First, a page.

Decreasing crime rate applauded
The crime rate in Henderson edged down again for 2012 according to annual uniform crime incident reporting statistics.
At a retreat gathering of city leaders last week, Henderson Police Chief Keith Sidwell reported receiving 1,895 “index” offenses for the calendar year 2012, down 126 from 2,021 reported for 2011.
Sidwell said that focused policing impacted larcenies in particular.
“We have had a 33.8 percent reduction in larcenies,” Sidwell said.
The overall crime reduction represented a 6.25 percent drop.
The Henderson City Council, present for their annual strategy retreat, received the report as good news on trends, but they expressed the concerns of constituents they represent about crimes that continue to burden and endanger neighborhoods.
“We did see a reduction in crime now for three straight years,” Ward 2 Councilman Michael Inscoe said.
“I think the police are doing an excellent job with what they have,” Ward 2 Councilman Michael Rainey said. “I am hearing about the same complaints, though, asking about what we can do about crime. Anything we can do to reduce it, I’m for it.”
A sticking point in the uniform reporting for Henderson continues to be rising violent crimes. A small rise in numbers mean sweeping percentage rate increases, often because of a single individual criminal or a crime spree by a few.
Sidwell reported that there was a spike in robberies from April through June, then the capture of Robert E. Williams put an end to that spree.
“While we did see a spike in violent crimes,” Sidwell said, “robberies ended up less than in 2011 by 3.8 percent.”
Ward 3 Councilwoman Brenda Peace-Jenkins said that her Flint Hill area of the city seems to be bearing the brunt of crime increases.
“I think I’m hearing in my area that there seems to be an increase in crime,” Peace-Jenkins said. “It seems like everything is escalating. You are hearing it or hearing about more gunshots fired and about more break-ins.”
She said she deals with complaints that there may be an unequal effort by police to respond to crimes when reported, but she also believes there is a good-faith effort by the police to do all they can.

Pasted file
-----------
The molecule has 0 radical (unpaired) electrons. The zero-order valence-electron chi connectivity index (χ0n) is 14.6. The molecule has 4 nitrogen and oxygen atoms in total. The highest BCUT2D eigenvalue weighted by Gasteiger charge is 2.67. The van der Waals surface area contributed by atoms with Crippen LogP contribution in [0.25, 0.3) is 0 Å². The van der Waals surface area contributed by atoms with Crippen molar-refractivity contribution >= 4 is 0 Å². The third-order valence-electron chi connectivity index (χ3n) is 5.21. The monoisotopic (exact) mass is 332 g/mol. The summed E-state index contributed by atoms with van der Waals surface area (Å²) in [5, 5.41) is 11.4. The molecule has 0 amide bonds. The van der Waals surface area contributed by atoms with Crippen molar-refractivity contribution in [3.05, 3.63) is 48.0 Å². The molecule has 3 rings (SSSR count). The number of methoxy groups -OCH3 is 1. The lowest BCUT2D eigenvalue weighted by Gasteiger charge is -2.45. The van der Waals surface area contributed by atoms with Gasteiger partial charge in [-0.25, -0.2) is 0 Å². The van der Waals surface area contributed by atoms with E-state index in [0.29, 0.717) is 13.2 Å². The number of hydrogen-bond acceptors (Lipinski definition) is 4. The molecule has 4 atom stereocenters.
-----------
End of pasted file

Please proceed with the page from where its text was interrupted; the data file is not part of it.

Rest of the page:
“I think they are doing all they can, while at the same time there is room for improvement,” Peace-Jenkins said. “This is also an issue that needs our prayer. Crime has become more rampant, and it may be more than the police can handle.”
Rainey said he does not pretend to have the answer to the crime problem, but one thing that is an obvious need is more police officers on duty, added to more community activism by residents taking stock in their neighborhoods and looking out for each other.
“We have to do it, we have to get everybody involved,” Rainey said. “We also need more police.”
Rainey said he understood the police department is fully staffed. According to Sidwell’s submitted report, four positions came open in 2012 and the department swore-in seven new officers: Ben Yarborough, Christopher Norris, Brandon Mitchell, Aston Mitchell, Mike Wilder, Jonathan Thomas and Timothy Kelley.
Rainey called the job of police tough, one he didn’t think he could do.
There was an increase in reported homicides in the city, seven in 2012 compared to five for 2011. Sidwell said that while policing efforts can focus on keeping guns from violent offenders, convicted felons who are not allowed to have guns, a murder is most often beyond the reach of law enforcement until after it happens.
“When a human being decides to take another’s life, that is going to happen,” Sidwell said, adding that the homicides in Henderson normally involve close-relationship domestic situations or long-standing disputes that are difficult to prevent.
The issue has resulted in strategizing by the Criminal Investigations and Special Operations divisions to track illegal weapons possession and criminal weapons use, seeking more aggressive state prosecution of those offenders, or when possible, tapping in to the resource of the federal Safe Neighborhoods program, trying cases in federal court.
“We have seen an overall reduction in homegrown gang activity in part because we have been able to put some of these gang leaders in prison through the federal program,” Sidwell said.
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